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About Authors:
Aniket Mukherjee
M.Sc. (Botany),
M.Ed. from Calcutta University,
Kolkata, West Bengal

I.1     Introduction:

The present era is the era of science and technology. There are different branches of the science like Physical science, Life science, Chemical science etc. But among all, Life science is an important subject as it is directly related to the needs of human life.
Life science is changed to a great extent by the development of the Electron–microscopy. Life science knowledge consists not only of a collection of facts, but also more importantly of the way these facts are associated with and interpreted in general theories applied to human life.

In the 20th century, revolutionary changes were brought about in the concepts and theories of biology. Biology, so much important to human life, has been renamed as ‘Life Science’ in the school curriculum.  The age old chalk and talk method of teaching Life science is getting modified and is being supplemented by new techniques. Learning life science requires not only the linguistic ability of the students but also their ability to understand diagrams in different formats related to the subject, and to translate the diagrams in the verbal form. The students are further required to express their knowledge and understanding in unique way through diagrams. So the theoretical segment of life science is composed of verbal as well as nonverbal diagrammatic representations. Teaching, learning and evaluation in Life Science should take this aspect of life science into consideration.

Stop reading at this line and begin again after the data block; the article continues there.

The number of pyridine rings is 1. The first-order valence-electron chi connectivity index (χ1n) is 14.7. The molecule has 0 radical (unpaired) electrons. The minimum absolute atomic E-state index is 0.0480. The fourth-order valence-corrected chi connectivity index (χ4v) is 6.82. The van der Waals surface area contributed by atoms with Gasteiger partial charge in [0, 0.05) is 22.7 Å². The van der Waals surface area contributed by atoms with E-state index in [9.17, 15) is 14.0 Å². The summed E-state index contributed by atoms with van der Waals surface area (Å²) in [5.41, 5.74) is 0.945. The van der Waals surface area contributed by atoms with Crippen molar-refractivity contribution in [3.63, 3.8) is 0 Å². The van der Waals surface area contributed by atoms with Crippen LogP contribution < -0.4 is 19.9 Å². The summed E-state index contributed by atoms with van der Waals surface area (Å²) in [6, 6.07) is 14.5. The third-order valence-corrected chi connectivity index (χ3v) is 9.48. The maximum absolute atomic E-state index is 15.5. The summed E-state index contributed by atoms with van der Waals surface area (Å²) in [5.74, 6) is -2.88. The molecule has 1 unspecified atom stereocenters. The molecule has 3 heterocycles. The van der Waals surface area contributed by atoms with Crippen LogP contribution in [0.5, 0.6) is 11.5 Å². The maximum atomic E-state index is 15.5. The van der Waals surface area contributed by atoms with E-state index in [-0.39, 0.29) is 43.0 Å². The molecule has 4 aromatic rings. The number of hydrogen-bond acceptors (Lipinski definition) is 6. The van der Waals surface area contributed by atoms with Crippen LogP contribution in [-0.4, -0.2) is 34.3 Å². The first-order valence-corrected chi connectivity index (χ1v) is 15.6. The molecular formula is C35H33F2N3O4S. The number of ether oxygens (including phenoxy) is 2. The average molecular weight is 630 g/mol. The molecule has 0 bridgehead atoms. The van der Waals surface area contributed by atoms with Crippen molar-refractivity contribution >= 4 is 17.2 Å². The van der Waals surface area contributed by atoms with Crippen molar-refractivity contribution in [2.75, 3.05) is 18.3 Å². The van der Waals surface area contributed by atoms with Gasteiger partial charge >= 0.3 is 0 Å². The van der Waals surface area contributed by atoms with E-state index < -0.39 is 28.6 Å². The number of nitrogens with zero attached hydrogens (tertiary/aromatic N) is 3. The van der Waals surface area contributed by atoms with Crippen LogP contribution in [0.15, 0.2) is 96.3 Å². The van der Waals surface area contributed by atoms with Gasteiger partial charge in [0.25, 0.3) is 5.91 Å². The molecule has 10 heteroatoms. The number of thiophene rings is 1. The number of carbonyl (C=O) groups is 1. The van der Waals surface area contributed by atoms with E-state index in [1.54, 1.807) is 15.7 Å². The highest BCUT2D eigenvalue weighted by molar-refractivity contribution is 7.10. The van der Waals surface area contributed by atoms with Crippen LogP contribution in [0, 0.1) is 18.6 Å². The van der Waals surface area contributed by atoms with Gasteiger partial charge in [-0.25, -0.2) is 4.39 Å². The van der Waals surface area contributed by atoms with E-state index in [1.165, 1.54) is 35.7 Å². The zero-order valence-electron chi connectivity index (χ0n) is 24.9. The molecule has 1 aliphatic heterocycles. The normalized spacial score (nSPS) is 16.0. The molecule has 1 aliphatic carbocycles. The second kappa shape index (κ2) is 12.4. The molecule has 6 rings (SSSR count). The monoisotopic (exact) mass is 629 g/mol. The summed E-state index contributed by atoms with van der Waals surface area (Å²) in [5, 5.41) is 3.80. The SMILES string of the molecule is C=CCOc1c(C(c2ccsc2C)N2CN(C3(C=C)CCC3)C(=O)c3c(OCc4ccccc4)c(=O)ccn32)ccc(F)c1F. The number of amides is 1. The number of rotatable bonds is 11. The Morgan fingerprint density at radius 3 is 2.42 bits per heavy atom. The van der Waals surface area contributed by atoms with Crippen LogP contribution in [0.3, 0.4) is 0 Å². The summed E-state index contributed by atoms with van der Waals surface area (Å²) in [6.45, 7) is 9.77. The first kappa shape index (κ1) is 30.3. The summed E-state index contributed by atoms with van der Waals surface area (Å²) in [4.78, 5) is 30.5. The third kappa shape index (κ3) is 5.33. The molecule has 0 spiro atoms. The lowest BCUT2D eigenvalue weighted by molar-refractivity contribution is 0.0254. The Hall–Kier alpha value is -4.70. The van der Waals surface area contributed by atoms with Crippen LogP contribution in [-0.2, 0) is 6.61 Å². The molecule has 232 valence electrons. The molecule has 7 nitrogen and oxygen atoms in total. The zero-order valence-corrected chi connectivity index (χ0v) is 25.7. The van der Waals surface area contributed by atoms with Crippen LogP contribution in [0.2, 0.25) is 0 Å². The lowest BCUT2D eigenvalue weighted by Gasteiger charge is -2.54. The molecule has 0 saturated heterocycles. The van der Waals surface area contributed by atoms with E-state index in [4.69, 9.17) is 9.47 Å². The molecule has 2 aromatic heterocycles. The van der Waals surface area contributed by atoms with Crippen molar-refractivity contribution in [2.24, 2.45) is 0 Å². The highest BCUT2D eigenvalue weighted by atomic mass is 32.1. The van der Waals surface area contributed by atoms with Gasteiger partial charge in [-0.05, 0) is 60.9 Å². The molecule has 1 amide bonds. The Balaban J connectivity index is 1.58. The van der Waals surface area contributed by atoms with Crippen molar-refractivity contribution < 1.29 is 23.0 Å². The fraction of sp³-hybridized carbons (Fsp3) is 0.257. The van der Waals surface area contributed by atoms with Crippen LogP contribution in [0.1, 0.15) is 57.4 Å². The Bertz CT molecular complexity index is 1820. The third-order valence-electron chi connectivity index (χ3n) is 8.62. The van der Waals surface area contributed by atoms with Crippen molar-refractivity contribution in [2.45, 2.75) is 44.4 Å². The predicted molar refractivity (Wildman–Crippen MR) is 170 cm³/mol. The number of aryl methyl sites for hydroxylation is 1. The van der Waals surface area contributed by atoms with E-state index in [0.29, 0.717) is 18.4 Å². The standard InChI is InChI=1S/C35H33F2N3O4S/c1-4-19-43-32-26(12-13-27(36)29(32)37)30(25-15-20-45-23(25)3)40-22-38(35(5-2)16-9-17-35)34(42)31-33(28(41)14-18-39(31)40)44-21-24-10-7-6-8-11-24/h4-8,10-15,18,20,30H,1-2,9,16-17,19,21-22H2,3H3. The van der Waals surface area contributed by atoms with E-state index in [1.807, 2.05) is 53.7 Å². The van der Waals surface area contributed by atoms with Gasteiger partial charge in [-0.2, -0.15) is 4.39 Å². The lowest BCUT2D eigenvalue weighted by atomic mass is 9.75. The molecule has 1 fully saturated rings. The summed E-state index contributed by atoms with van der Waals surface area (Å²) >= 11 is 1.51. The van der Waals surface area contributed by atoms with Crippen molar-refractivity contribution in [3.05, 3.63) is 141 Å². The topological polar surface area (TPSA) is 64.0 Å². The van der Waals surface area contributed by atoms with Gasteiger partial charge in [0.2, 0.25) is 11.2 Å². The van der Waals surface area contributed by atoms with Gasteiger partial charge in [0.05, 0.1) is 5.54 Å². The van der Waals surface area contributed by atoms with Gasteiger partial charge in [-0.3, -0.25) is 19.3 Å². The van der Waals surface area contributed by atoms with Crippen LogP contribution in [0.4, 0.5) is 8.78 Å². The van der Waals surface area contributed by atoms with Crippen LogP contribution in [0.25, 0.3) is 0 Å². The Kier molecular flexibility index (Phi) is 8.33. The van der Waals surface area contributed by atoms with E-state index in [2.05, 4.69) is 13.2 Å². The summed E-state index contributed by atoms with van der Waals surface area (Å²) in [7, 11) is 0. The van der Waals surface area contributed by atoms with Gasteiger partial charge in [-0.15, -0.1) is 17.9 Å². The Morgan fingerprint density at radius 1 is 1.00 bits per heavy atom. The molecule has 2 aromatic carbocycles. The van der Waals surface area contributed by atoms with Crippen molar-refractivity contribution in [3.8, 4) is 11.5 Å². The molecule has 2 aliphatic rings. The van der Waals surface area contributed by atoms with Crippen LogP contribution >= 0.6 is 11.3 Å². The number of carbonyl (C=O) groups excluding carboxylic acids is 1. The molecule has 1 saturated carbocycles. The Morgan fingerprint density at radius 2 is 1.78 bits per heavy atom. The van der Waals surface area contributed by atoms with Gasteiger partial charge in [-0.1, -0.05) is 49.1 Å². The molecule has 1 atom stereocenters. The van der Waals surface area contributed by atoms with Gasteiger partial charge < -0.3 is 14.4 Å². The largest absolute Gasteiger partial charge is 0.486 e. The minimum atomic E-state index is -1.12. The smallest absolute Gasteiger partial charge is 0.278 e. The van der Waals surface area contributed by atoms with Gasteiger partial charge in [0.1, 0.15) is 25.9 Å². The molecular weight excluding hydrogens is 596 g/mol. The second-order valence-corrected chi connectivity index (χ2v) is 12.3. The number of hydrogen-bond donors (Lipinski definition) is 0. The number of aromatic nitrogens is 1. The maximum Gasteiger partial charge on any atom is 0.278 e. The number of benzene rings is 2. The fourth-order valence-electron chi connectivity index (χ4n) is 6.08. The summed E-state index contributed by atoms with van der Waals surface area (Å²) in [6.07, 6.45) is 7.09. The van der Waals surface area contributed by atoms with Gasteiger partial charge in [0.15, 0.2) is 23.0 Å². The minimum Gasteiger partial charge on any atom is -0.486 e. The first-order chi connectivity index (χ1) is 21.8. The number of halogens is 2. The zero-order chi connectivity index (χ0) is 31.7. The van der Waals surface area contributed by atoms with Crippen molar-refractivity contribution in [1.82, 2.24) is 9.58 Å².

Reference Id: PHARMATUTOR-ART-1562

I.2   Emergence of the  problem:
Now-a-days, the changes of curriculum, methodology of teaching and learning processes have undergone remarkable changes to cope with the changes of the objectives of Life science teaching and learning. The Life science teaching has begun to shift its focus from teacher centric approach to student centric approach, from knowledge based teaching-learning  to understanding based teaching-learning, and from chalk and talk method to discovery learning method.  Constructivism in its real sense has dominated the teaching-learning process of Life Science. But a question always arises whether evaluation of learning outcomes in the subject follows the changed pattern of teaching and learning.